1. PBI differences in patients with or without inhalation injury (figure 3): The ranges of BI scores in patients with and without inhalation injury were 0 to 90 points (median 45) and 5 to 95 points (median 50). There was a significant difference between the groups (p<0.05, Willcoxon rank sum test). PBI differences in patients with or without inhalation injury (figure 4). The ranges of PBI scores in patients with or without inhalation injury were 15 to 162 points (median 88.5) and 5 to 110 points (median 55.5). There was a significant difference between the groups (p<0.05, Willcoxon rank sum test).
  2. PBI differences in surviving patients with or without inhalation injury (figure 5): The ranges of PBI scores in patients with and without inhalation injury were 5 to 94 points (median 49.5) and 25 to 109 points (median 67). There was a significant difference between the groups (p<0.05, Wilcoxon rank sum test).
  3. PBI differences in patients who died with or without inhalation injury (figure 6): The ranges of PBI scores in patients with or without inhalation injury were 73 to 162 points (median 67) and 88 to 129 points (median 67). There was no significant difference between the groups (p=0.27, Wilcoxon rank sum test).

 

{webgallery}Figure 1. Inhalation injuries and deaths of patients treated in our intensive care unit (n=59).Figure 2. PBI (prognostic burn index) and mortality rate of patients treated in our ICU (n=59).Figure 3. Differences in BI (burn index) between patients with or without inhalation injury who were treated in our ICU (n=58).Figure 4. Differences in PBI (prognostic burn index) between patients with or without inhalation injury who were treated in our ICU (n=58).Figure 5. Differences in PBI (prognostic burn index) between patients with or without inhalation injury who survived (n=36).Figure 6. Differences in PBI (prognostic burn index) between patients with or without inhalation injury who died (n=16).{/webgallery}

Discussion

Many investigators have reported that inhalation injuries are associated with high mortality rates. (1-6) Rue et al. studied 330 patients with inhalation injuries and concluded that they had a higher mortality rate (29.4%) than did patients without inhalation injury. (8) Klosova et al. performed a retrospective analysis of 67 elderly patients with burns and found that only 6% of patients had inhalation injuries; however patients with inhalation injuries had a high mortality rate of 75%. (6) Our study showed that patients with inhalation injuries have a mortality rate three times that of patients without inhalation injury. Reasons for the increased mortality rate of patients with inhalation injury have been examined with pathophysiological studies. Acute responses to inhalation injury cause a release of inflammatory mediators, the effects of which are not limited to the lung and bronchus but also affect systemic vascular resistance. (1) Furthermore, intravascular volume deficiency, which frequently leads to decreases in cardiac output and stroke volume, occurs due to increased permeability of the capillary bed and substantial interstitial fluid accumulation. This hypovolemic condition requires excessive fluid resuscitation, which could cause an overload of cardiopulmonary function during the refilling phase. Our study supports these findings. The PBI score for surviving patients with inhalation injuries was 10 points lower than that for surviving patients without inhalation injuries, indicating that inhalation injuries could cause death with less-severe cutaneous burns (figure 5). That is to say, inhalation injuries are likely to cause a patient’s condition to weaken and to result in an increased mortality rate. However, this assumption may not take into account the severity of cutaneous burns; patients with inhalation injury may also receive more severe cutaneous burns. Usually, inhalation injuries occur as a complication of flame burns, which will also cause severe and deep burns to large cutaneous areas. Our study revealed that patients with inhalation injury were likely to have more severe cutaneous burns, reflected by both BI and PBI scores (figures 3 and 4). On the other hand, patients with inhalation injury with died tended to have higher PBI scores than did patients without inhalation injury, although, the difference was not significant (figure 6). This result also suggests that patients with inhalation injury will have burns to a larger area of the body surface. This could be another reason for the increased mortality rate of patients with inhalation injury.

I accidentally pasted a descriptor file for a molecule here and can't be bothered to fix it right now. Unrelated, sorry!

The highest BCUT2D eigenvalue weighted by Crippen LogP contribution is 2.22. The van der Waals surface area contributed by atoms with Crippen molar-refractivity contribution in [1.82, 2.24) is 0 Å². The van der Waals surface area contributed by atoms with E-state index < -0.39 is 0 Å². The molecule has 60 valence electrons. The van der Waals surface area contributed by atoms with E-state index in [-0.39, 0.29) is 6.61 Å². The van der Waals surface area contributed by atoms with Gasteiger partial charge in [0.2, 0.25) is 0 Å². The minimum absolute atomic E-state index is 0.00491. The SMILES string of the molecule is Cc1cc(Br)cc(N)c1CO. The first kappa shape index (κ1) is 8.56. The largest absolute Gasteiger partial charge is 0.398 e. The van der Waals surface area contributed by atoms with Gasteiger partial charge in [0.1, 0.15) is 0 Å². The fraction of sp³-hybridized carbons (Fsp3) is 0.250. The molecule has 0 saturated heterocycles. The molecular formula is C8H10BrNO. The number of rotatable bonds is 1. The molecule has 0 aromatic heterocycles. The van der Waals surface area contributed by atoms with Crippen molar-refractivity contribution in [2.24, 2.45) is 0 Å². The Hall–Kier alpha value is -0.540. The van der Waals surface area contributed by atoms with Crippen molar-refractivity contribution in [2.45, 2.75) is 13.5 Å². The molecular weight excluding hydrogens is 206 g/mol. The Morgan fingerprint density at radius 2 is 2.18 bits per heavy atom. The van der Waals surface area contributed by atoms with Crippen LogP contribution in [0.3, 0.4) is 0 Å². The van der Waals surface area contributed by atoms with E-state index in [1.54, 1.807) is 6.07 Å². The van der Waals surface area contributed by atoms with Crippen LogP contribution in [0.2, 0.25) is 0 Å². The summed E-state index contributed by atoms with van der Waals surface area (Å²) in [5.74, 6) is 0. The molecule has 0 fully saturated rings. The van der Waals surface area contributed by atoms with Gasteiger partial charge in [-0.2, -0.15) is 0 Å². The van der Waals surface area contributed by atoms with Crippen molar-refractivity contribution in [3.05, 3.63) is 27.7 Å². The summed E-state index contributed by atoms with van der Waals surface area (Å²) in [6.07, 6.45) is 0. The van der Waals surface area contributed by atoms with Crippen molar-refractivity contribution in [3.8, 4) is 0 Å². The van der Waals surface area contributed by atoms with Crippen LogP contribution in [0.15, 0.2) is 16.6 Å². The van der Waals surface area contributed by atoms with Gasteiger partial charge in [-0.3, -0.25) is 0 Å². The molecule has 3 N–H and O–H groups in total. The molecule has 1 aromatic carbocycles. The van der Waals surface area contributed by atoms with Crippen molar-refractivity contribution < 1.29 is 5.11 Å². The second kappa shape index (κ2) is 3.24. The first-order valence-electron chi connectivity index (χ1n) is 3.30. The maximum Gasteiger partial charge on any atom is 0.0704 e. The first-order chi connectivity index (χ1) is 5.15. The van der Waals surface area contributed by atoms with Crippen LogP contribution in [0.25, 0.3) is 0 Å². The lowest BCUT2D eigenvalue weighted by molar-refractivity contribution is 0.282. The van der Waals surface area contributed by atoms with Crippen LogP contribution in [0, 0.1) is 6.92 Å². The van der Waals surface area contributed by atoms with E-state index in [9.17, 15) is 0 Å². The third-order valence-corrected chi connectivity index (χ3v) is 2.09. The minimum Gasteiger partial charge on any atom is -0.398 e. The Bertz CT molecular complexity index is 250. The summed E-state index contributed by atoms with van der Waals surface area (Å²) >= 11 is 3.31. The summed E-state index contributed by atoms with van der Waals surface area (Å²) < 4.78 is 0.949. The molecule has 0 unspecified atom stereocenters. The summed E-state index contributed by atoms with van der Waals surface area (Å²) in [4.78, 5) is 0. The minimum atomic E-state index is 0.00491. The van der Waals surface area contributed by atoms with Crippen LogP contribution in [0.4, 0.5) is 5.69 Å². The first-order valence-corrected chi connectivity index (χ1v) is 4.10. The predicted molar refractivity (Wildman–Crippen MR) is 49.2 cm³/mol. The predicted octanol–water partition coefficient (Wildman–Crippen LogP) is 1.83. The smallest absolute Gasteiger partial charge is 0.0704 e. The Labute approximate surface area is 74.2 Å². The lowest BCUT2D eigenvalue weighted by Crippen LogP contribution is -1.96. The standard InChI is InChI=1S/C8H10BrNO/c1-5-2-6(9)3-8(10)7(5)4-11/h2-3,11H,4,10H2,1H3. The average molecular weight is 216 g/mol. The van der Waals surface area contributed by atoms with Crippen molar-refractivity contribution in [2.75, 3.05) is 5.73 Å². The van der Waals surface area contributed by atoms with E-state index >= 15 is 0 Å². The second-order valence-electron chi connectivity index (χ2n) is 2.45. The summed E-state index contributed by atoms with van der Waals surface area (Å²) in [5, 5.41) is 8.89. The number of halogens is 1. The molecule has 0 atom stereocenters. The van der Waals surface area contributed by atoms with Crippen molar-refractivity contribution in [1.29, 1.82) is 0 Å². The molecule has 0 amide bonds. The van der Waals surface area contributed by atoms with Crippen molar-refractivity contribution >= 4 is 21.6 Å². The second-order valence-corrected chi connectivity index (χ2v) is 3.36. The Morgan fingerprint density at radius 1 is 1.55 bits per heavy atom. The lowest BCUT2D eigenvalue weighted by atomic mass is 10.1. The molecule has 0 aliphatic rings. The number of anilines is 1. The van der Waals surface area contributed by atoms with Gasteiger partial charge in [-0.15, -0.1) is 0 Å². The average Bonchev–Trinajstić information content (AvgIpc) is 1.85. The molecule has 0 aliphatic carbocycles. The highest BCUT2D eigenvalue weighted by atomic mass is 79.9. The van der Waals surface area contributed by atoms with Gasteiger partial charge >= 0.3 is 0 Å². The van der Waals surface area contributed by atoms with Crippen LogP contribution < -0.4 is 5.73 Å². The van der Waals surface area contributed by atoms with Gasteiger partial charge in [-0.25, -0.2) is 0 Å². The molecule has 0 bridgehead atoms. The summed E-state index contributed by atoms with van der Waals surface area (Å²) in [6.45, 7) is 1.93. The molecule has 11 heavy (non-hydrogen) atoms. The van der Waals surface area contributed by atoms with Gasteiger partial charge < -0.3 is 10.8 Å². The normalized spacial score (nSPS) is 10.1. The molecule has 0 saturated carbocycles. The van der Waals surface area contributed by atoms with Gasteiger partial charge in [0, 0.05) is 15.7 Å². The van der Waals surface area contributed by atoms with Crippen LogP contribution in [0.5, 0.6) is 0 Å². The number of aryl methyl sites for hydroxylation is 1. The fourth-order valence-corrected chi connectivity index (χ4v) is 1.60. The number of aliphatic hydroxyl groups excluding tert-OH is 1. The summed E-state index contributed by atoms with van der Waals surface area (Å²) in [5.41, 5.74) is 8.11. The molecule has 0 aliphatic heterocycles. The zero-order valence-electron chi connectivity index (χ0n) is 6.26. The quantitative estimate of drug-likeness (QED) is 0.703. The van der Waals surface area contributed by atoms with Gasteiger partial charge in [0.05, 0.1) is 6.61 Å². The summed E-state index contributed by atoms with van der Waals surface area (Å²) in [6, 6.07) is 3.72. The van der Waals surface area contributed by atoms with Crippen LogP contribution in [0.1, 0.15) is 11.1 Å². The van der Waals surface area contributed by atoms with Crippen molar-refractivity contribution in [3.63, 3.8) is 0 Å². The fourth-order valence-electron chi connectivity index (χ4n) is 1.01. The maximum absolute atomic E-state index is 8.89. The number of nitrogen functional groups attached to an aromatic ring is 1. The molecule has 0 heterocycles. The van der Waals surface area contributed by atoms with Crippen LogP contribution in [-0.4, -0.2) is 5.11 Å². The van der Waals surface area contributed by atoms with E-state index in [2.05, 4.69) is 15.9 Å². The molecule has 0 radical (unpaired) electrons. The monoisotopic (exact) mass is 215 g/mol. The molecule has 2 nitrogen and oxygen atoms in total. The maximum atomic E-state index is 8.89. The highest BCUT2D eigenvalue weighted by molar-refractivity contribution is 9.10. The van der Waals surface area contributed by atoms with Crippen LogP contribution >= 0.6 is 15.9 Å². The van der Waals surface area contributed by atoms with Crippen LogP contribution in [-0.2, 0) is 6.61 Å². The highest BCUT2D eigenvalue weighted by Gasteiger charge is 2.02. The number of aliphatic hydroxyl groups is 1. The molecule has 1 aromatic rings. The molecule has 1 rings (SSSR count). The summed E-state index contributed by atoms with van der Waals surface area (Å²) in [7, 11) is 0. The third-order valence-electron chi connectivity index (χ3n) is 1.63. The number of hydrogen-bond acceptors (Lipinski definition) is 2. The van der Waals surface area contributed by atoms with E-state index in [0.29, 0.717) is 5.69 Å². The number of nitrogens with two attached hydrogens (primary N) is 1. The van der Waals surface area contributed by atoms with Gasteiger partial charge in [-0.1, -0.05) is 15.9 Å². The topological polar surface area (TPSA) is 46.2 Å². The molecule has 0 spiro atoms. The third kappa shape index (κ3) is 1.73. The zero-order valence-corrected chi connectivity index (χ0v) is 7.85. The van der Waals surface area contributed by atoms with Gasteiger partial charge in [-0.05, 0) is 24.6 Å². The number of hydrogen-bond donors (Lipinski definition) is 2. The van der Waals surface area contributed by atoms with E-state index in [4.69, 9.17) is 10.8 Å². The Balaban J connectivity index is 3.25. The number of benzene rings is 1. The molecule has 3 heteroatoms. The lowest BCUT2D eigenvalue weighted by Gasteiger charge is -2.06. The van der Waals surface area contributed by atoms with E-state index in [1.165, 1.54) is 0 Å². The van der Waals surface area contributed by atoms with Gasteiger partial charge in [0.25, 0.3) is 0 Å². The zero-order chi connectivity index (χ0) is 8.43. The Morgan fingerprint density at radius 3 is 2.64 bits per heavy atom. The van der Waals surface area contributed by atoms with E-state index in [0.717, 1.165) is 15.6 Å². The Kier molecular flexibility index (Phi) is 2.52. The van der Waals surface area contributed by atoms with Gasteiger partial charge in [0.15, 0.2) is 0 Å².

Conclusion

We conclude that inhalation injuries alone may increase the mortality rate, but many patients with inhalation injury are also likely to sustain more severe cutaneous burns, which can also cause death.